PASCO -- The red-tailed hawk was sitting on the ground outside the cafeteria at Mark Twain Elementary School when teachers and other staff arrived to work Jan. 26.
Assistant Principal Obadiah DeWeber said it was clear the bird was in distress, but the creature wasn't willing to admit it.
"It was snapping at us with its beak to show who was boss," he said.
The bird was poisoned with a substance likely intended to kill rodents or bird pests, such as starlings.
On Tuesday, staff from Blue Mountain Wildlife based in Pendleton released the hawk in front ofthe students after two weeks of nursing her back to health.
Officials with the wildliferehabilitation agency and the school said they hoped the incident will illustrate for students, and the rest of the community, how their actions can harm the environment.
"Unless you're really good about where you put (the poison), you don't know what's going to happen," said Lynn Tompkins, director of Blue Mountain Wildlife.
DeWeber said school employees at first didn't know what was wrong with the bird and thought perhaps it struck the building and hurt itself. Blue Mountain staff told school workers how to safely capture the bird and keep it secure until they could pick it up.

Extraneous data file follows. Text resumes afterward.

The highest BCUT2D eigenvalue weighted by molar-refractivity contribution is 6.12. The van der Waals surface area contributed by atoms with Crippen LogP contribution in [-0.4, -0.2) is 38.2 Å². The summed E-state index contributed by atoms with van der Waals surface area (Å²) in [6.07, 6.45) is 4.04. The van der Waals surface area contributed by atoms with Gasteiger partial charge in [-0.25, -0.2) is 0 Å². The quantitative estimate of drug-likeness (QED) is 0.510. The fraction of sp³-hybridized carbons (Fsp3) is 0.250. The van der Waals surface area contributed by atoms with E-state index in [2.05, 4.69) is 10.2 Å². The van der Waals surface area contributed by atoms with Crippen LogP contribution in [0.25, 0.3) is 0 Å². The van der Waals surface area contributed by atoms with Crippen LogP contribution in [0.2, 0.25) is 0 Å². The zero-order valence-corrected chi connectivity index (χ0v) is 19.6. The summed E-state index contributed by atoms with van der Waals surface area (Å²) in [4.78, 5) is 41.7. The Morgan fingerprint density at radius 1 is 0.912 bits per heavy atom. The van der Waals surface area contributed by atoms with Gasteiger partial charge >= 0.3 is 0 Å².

Tompkins said it was clear the bird appeared to have a type of paralysis but wasn't physically injured.
"Her feet were just clenched and she couldn't open them up," she said.
The bird first was treated for lead poisoning but that treatment didn't have much affect. Tompkins said they then gave it an intravenous drip to treat poisoning from organophosphates.
"Within an hour, she was on her feet," she said.
Organophosphates typically are used to kill pests such as voles and starlings. In the case of starlings, the poison is painted onto tree branches or known perches, where the birds absorb it through the skin on their feet.
Unfortunately, raptors can be poisoned from eating the birds that have absorbed the poison. It's illegal to poison or kill raptors, and Tompkins said she reported the incident to the local office of the U.S. Fish and Wildlife Service. No other similarly poisoned birds have been found in the area.
"She could have flown some distance," Tompkins said.
Most of the students at Mark Twain weren't aware of the bird's existence or plight until Monday when teachers told them about the special raptor presentation by Blue Mountain.
"A lot of them have probably never thought about that," DeWeber said of the bird's secondary poisoning.
Several children yelled, "I love you!" to the hawk as she flew away.
-- Ty Beaver: 582-1402; firstname.lastname@example.org